Consumer Confidence Dips in July

Moderate economic expansion predicted for the next few months
July 27, 2016David Gill

ConferenceBoard3x2NEW YORK-With consumers presenting a slightly more negative view of the economy down the road, consumer confidence ebbed slightly in July.

The consumer confidence index, as provided by The Conference Board, fell 0.1 point to 97.3 in the latest survey conducted for the board by Nielsen. The expectations index, one of the component indexes feeding into the overall number, was down 1.3 points to 83.3. The present situation index, meanwhile, gained 1.7 points to 118.3.

Also in the survey, the percentage of consumers expecting business conditions to improve over the next six months decreased, while those expecting business conditions to worsen increased. Consumers’ outlook for the labor market was marginally more favorable than last month, with the proportion expecting more jobs in the months ahead virtually unchanged and those anticipating fewer jobs decreasing. The percentage of consumers expecting their incomes to increase declined, but the proportion expecting a decrease also dropped.

Consumers’ assessment of present-day conditions showed a slight improvement in July. Those stating business conditions are “good” increased, but so did those saying business conditions are “bad.” Consumers’ appraisal of the labor market was little changed from last month, with those claiming jobs are “plentiful” declining marginally but with those claiming jobs are “hard to get” also falling.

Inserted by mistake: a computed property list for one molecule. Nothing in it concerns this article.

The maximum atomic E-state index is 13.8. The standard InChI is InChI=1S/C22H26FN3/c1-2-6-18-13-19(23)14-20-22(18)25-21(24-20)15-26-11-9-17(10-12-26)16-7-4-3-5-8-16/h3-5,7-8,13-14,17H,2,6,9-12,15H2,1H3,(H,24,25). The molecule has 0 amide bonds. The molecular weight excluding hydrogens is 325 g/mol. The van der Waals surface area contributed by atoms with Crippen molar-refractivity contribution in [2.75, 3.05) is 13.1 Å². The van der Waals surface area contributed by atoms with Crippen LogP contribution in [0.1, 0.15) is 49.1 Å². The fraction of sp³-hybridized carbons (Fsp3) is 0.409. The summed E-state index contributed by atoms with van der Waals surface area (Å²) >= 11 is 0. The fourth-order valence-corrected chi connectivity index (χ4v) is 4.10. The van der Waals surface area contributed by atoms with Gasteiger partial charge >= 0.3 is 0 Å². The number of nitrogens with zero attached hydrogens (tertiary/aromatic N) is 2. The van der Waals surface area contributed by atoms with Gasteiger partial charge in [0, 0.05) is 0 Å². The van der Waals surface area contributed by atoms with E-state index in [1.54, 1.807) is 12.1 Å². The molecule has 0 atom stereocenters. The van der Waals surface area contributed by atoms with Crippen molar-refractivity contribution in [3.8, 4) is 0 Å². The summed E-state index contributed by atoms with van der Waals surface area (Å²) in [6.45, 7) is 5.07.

“Consumers were slightly more positive about current business and labor market conditions, suggesting the economy will continue to expand at a moderate pace,” said Lynn Franco, director of economic indicators at The Conference Board. “Expectations regarding business and labor market conditions, as well as personal income prospects, declined slightly as consumers remain cautiously optimistic about growth in the near term.”

David GillDavid Gill | Senior Editor

David Gill covers home textiles, small electrics housewares, personal-care products, cleaning products, mattresses, consumer electronics and major appliances. He also reports on retailers and writes about the business and financial side of both vendors and retailers. He has more than 30 years of experience in business journalism, and has worked for other publications and websites that cover consumer products from both the manufacturer and retailer sides. His outside interests include sports (he is a big fan of the New York teams and of British soccer), cooking, movies and theater. He occasionally enjoys a good cigar as well.


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